Stop the Pilliga Coal Seam Gas project
  • Petitioned Santos

This petition was delivered to:

Santos
Santos
David Knox CEO Santos
computershare.com
Barry O'FARRELL, MP
Robyn Parker

Stop the Pilliga Coal Seam Gas project

    1. Selena Johnson
    2. Petition by

      Selena Johnson

      Parkville, Australia

Some of Australia’s leading ecologists have predicted that there will be local extinctions of rare and threatened species if the Pilliga Coal Seam Gas project goes ahead.

The Eastern Pygmy possum, Pilliga mouse and the South-eastern Longeared bat are all at risk from the construction of a gas field in the Pilliga Forest.

The South-eastern Longeared bat has already lost 75% of its habitat and now it’s remaining roosting sites are likely to be cleared and fragmented by the gas wells.

Eastern Star Gas, a gas company now owned by Santos, plan to drill 1100 coal seam gas wells in the Pilliga forest which will result in the clearing of thousands of hectares of forest and the fragmentation of at least 85,000 hectares (ha). However, it is likely that these wells are just the beginning as over 500,000 ha are covered by exploration licences for coal seam gas, posing a serious threat to the future of the region.

A team of ecologists, biologists and volunteers recently conducted a survey of the threatened and vulnerable species that live in the area where Eastern Star Gas has plans for the gas field.

The survey team searched for frogs, reptiles, quolls, possums and the native Pilliga mouse, which is only found in the Pilliga Forest. The Pilliga mouse lives amongst the wildflowers that are out in bloom at this time of the year. Already areas of Pilliga mouse habitat have been cleared for exploration, and further areas of habitat are set to become heavily degraded and fragmented with well pads, evaporation ponds, gas pipelines and roads.

The survey identified 20 threatened or migratory species including the rare Turquoise Parrot, Glossy Black Cockatoo and the internationally protected Rainbow Bee-eater.

The results of the survey, which was commissioned by the Northern Inland Council for the Environment, shows that the Pilliga Forest is a crucial habitat for national and internationally protected species. It provides clear evidence that if the gas field goes ahead it will be an ecological disaster.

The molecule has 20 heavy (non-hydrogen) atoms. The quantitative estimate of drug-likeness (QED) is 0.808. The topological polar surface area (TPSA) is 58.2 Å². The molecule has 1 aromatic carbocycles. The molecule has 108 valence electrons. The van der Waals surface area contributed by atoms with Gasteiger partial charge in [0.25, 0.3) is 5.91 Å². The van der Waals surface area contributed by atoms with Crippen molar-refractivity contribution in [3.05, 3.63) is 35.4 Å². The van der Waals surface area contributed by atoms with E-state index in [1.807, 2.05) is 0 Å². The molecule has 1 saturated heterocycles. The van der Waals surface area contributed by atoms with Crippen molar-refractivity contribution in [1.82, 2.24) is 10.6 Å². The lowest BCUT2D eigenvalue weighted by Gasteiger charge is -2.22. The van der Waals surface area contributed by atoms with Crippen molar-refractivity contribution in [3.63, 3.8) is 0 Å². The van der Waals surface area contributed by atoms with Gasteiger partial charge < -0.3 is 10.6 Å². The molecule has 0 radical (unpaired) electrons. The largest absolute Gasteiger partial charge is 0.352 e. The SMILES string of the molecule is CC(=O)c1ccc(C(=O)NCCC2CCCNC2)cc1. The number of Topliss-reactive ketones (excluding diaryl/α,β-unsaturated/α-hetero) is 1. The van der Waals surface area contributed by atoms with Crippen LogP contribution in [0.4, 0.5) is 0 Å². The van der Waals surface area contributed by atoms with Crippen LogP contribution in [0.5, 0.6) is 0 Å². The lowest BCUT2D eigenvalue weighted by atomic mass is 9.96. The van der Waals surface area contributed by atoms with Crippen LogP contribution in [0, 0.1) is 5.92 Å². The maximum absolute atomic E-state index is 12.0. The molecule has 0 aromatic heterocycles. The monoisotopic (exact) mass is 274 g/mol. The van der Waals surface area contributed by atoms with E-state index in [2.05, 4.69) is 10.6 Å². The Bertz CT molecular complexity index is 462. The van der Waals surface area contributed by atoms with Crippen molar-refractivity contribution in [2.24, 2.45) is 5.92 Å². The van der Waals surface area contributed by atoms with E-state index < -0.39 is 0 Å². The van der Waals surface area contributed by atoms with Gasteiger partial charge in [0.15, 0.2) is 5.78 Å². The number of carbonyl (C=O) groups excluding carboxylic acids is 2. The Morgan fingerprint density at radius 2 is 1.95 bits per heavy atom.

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    1. Reached 250 signatures

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    Reasons for signing

    • Fiona Harris WALGETT, AUSTRALIA
      • over 2 years ago

      It seems so incredibly obvious that we should be looking at renewable energy and conservation of what natural resources we have left, and not destroying our earth at a rate of knots! I don't understand why we still have to protest about things that seem so bleeding obvious! We will wake up (if we're lucky) in 20 years and find we have nothing left and no way of sustaining our existence on this planet.

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    • Marny Bonner SOUTH LISMORE, AUSTRALIA
      • over 2 years ago

      Where is the sanity in this for Australians? These companies are ruthless rapers of our environment, health, food and water security and way of life. Get out!

      REPORT THIS COMMENT:
    • Julia Imrie MUDGEE, AUSTRALIA
      • over 2 years ago

      Pilliga forest is a critical habitat and part of a east west wildlife corridor (essential climate change refuge) for a range of endangered native plants and animals. CSG mining involves extensive road network and continual noise impacts - not to mention on groundwater !impacts. Totally inappropriate landuse.

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    • susan stacpoole INNOT HOT SPRINGS, AUSTRALIA
      • over 2 years ago

      There are many alternatives to using coal for power we could use hydro accept for some resaon its all about profit and not jobs or keeping our wonderful natural PROTECTED areas for our coming generations and its back to front protect our natural wonders flora and fauna before its wrecked by mining for archaic and damaging needs

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    • Wolter Bron SYDNEY, AUSTRALIA
      • over 2 years ago

      nothing is worth threatening Biodiversity

      REPORT THIS COMMENT:

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